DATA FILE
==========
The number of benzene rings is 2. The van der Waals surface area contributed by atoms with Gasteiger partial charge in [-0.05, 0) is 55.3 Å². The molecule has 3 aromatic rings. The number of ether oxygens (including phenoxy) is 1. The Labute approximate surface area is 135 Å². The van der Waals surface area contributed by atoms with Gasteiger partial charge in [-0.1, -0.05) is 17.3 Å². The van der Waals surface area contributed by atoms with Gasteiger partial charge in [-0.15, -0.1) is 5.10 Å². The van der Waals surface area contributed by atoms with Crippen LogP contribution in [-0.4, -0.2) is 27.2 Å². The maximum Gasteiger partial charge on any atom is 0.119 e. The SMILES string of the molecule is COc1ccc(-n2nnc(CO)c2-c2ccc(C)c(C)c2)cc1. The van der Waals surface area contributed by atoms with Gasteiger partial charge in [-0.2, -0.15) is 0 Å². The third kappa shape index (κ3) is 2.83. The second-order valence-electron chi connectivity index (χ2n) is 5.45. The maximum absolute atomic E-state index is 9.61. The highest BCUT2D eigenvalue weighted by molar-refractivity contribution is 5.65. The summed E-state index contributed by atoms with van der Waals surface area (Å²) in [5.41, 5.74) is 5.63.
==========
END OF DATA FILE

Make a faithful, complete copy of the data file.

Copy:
The number of benzene rings is 2. The van der Waals surface area contributed by atoms with Gasteiger partial charge in [-0.05, 0) is 55.3 Å². The molecule has 3 aromatic rings. The number of ether oxygens (including phenoxy) is 1. The Labute approximate surface area is 135 Å². The van der Waals surface area contributed by atoms with Gasteiger partial charge in [-0.1, -0.05) is 17.3 Å². The van der Waals surface area contributed by atoms with Gasteiger partial charge in [-0.15, -0.1) is 5.10 Å². The van der Waals surface area contributed by atoms with Crippen LogP contribution in [-0.4, -0.2) is 27.2 Å². The maximum Gasteiger partial charge on any atom is 0.119 e. The SMILES string of the molecule is COc1ccc(-n2nnc(CO)c2-c2ccc(C)c(C)c2)cc1. The van der Waals surface area contributed by atoms with Gasteiger partial charge in [-0.2, -0.15) is 0 Å². The third kappa shape index (κ3) is 2.83. The second-order valence-electron chi connectivity index (χ2n) is 5.45. The maximum absolute atomic E-state index is 9.61. The highest BCUT2D eigenvalue weighted by molar-refractivity contribution is 5.65. The summed E-state index contributed by atoms with van der Waals surface area (Å²) in [5.41, 5.74) is 5.63.